BASF inaugurates first cathode materials factory in Germany

German chemical company BASF has inaugurated its cathode materials factory in Brandenburg, Germany. The plant, already sold out for the next few years, aims to produce materials tailored to the specific requirements of battery cells and automakers in Europe.

Located in Schwarzheide, BASF plans to operate a cathode materials factory and a battery recycling plant side by side. While both projects have been in the making for some time, in today’s announcement, BASF underscored it was the first company to establish a “co-located battery materials and recycling centre and close the loop in the European battery value chain – from the collection of used batteries and the recovery of mineral raw materials to their use in the production of new battery materials”. The battery recycling plant is currently under construction. It is expected to be operational by 2024. The company combined the inauguration of the cathode materials factory with a “reveal ceremony” for the upcoming recycling facility, where the so-called “black mass” will be produced.

The Schwarzheide plant is expected to manufacture battery materials for over 400,000 electric vehicles annually, reportedly using precursors from BASF’s plant in Harjavalta, Finland, and employing “world-leading process technology”. According to BASF, the proprietary production technology significantly reduces the CO2 footprint of cathode materials through minimized energy consumption and a high proportion of renewable energy sources during production. Further details regarding the specific technology were not disclosed in the announcement.

The project received €175 million in funding from the German federal government and the state of Brandenburg, with the state contributing 30% and the Ministry of Economics providing the remaining 70%. The European Commission approved the support in December 2019 under the Important Project of Common European Interest (IPCEI) framework.

BASF factory may be the first of more plants to come

BASF describes the new facility as the first production site for high-performance cathode materials in Germany and the first fully automated large-scale production plant for cathode materials in Europe. Notably, the company mentions that the facility is already sold out for the next few years. BASF also reveals that it is preparing for additional investments in cathode materials in Europe and is engaged in advanced negotiations with customers, although specific details were not provided.

“Despite all challenges, we are currently facing in Europe, today is a reason for all of us to be optimistic,” said Dr Martin Brudermüller, Chairman of the Board of Executive Directors of BASF. He added that both plants underlined that BASF believes in the future of the chemical industry in Europe and Germany. “With our two investments, we significantly contribute to reducing the CO2 footprint of batteries and close the loop for sustainable mobility.”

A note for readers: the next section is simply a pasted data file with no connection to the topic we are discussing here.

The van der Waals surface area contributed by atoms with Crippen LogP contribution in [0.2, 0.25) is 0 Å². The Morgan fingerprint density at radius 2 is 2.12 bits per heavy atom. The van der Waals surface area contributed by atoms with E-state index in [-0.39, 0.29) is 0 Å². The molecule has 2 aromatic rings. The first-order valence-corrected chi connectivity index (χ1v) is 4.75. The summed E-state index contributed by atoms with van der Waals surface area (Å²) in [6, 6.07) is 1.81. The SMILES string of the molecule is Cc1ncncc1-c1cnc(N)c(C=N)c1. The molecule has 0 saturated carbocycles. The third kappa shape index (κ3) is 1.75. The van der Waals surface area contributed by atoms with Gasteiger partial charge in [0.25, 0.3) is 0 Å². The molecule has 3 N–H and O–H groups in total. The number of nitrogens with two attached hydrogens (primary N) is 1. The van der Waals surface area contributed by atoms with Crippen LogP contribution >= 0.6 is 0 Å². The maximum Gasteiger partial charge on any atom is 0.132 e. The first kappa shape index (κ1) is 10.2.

European Commission Vice President Maroš Šefčovič added the EU battery market was “rapidly growing”, with demand for batteries expected to “increase drastically” in the coming years. “In this context, the European Commission is committed to keep building a solid battery ecosystem in Europe,” he said. “This is why we have created the European Battery Alliance, which has helped to generate more than €180 billion in private investments so far. The BASF plant benefited from this work.”

Moreover, BASF highlighted efforts already underway in Asia and North America, where the company aims to offer recycled cathode materials as a circular solution. With the recent investments in Schwarzheide, BASF plans to extend this approach to the European market. The company explains that the new facility will mechanically process used batteries and waste from battery production into black mass. This black mass contains essential metals such as lithium, nickel, cobalt, and manganese, which produce cathodes. In the second step, these metals can be chemically recovered to create new cathode materials.

In addition to the cathode materials factory, BASF has already established a recycling pilot plant in Schwarzheide, for which details were released in June 2021. In February of this year, the chemical company announced a long-term collaboration with Israel’S Tenova Advanced Technologies (TAT) to optimize the hydrometallurgical recycling process at this pilot plant.


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